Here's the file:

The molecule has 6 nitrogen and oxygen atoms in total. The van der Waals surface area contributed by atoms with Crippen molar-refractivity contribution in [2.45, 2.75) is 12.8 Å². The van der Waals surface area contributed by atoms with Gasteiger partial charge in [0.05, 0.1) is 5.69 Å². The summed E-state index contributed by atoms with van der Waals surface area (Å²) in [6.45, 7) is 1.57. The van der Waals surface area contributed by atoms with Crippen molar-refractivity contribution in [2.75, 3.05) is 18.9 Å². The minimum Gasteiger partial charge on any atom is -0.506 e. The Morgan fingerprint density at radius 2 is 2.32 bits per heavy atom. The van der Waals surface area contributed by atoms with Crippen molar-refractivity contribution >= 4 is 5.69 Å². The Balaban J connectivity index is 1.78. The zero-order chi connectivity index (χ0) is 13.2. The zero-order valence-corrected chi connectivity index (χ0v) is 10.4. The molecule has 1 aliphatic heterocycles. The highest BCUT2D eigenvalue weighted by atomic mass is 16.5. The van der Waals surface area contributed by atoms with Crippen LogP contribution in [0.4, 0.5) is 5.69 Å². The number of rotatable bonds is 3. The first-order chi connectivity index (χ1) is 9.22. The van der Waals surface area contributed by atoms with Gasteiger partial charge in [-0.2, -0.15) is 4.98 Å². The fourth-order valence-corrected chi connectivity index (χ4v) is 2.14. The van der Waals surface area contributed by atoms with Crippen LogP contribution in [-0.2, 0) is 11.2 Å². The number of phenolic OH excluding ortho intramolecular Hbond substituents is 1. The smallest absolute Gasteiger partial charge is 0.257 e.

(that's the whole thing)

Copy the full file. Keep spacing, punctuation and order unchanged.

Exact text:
The molecule has 6 nitrogen and oxygen atoms in total. The van der Waals surface area contributed by atoms with Crippen molar-refractivity contribution in [2.45, 2.75) is 12.8 Å². The van der Waals surface area contributed by atoms with Gasteiger partial charge in [0.05, 0.1) is 5.69 Å². The summed E-state index contributed by atoms with van der Waals surface area (Å²) in [6.45, 7) is 1.57. The van der Waals surface area contributed by atoms with Crippen molar-refractivity contribution in [2.75, 3.05) is 18.9 Å². The minimum Gasteiger partial charge on any atom is -0.506 e. The Morgan fingerprint density at radius 2 is 2.32 bits per heavy atom. The van der Waals surface area contributed by atoms with Crippen molar-refractivity contribution >= 4 is 5.69 Å². The Balaban J connectivity index is 1.78. The zero-order chi connectivity index (χ0) is 13.2. The zero-order valence-corrected chi connectivity index (χ0v) is 10.4. The molecule has 1 aliphatic heterocycles. The highest BCUT2D eigenvalue weighted by atomic mass is 16.5. The van der Waals surface area contributed by atoms with Crippen LogP contribution in [0.4, 0.5) is 5.69 Å². The number of rotatable bonds is 3. The first-order chi connectivity index (χ1) is 9.22. The van der Waals surface area contributed by atoms with Gasteiger partial charge in [-0.2, -0.15) is 4.98 Å². The fourth-order valence-corrected chi connectivity index (χ4v) is 2.14. The van der Waals surface area contributed by atoms with Crippen LogP contribution in [-0.2, 0) is 11.2 Å². The number of phenolic OH excluding ortho intramolecular Hbond substituents is 1. The smallest absolute Gasteiger partial charge is 0.257 e.